Home Featured Feature: Henry Saiz [Interview + Premiere]

Feature: Henry Saiz [Interview + Premiere]

24 min read

Hello Henry, thanks for joining us. How are you doing today and what was the last piece of music you listened to?
Hello! I'm doing great, thank you! The music I'm currently listening to while we talk is a Japanese 80s City Pop/Jazz Fusion playlist. I love 80s and 90s Jazz...

How has 2023 been for you so far? What moments have made an impact on you? And what are your plans for the coming week?
I think 2023 has been a year of global impacts, and honestly, I'm fed up. The world is in a really chaotic and violent state, but there have also been positive impacts, and that's what I want to focus on. My plans for this week include starting the promotional tour for my new compilation for the Balance series, beginning in Belgrade and moving on to Australia, New Zealand, and Thailand next week.

Take us through a day in your life, from a possible morning routine through to your production work and more, please.
A typical workday for me would be something like this: I usually wake up around 9-10, depending on how late I've been working. I have coffee while soaking up the sun to let my brain wake up. I do some stretches, exercise, or engage in some activity that requires movement and sunlight. I try not to enter the studio until at least 2 in the afternoon. I handle emails and office work until I dive into the studio to work and hopefully compose. I'm always in the midst of some creative process, so there's never a moment in my creative life when I'm not working on a project. Once in the studio, I take breaks to rest my brain and do some exercise if possible. Some days, I go for a walk or hike a beautiful mountain in my city or take a stroll on the beach. Being in contact with nature is crucial for my mental health and inspires me to return to the studio. In the afternoon, I break my fast (I rarely have breakfast in the morning), have dinner, and continue working in the studio. Nights are when I'm most inspired, and that's when I make the most of my time to write and jam.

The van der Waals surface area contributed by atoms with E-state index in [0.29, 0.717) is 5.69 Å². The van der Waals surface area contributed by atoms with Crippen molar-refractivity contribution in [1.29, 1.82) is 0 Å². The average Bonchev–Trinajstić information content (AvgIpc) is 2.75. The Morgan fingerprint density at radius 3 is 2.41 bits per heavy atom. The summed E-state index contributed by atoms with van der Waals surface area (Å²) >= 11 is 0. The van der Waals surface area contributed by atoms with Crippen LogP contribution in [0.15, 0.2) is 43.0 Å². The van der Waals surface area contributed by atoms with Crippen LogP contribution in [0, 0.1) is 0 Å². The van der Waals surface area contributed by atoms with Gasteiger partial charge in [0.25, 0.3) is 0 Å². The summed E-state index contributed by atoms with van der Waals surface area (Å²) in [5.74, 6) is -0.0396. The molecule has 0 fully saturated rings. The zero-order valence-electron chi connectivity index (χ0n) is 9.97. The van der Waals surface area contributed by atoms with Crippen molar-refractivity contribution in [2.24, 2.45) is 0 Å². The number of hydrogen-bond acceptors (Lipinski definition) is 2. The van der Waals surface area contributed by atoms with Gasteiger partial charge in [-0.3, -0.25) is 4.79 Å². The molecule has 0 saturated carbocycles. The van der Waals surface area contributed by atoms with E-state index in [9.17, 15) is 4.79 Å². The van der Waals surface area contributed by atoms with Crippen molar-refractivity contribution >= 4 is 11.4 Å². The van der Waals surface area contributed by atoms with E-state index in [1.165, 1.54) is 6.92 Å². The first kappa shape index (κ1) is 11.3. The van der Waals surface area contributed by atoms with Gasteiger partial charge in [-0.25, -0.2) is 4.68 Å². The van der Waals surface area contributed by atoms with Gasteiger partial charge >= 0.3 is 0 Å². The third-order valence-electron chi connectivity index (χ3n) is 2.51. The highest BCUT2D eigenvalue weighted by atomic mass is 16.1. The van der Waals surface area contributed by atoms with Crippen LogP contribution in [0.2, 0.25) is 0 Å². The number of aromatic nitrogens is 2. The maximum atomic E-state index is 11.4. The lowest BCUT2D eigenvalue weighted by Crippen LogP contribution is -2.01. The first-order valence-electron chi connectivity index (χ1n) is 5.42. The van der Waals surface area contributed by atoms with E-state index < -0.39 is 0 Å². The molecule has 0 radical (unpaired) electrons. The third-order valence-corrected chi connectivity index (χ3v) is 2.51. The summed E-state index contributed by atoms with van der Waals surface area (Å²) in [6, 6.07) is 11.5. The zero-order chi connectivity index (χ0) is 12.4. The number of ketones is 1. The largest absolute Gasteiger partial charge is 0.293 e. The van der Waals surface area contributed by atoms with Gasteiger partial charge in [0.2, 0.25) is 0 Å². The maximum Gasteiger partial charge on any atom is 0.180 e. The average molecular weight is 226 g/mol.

When you were first getting started in production, did you have someone help you, or are you completely self-taught? And what would you recommend new producers do to help with the learning curve of production?
In my case, I am 100% self-taught. I've taken courses and studied sound engineering, but almost everything I've learned and perfected has been through trial and error and working obsessively on my own. The only advice I can give to new producers is to be motivated to invest hours and hours in the studio to develop their own voice. There really is no other way.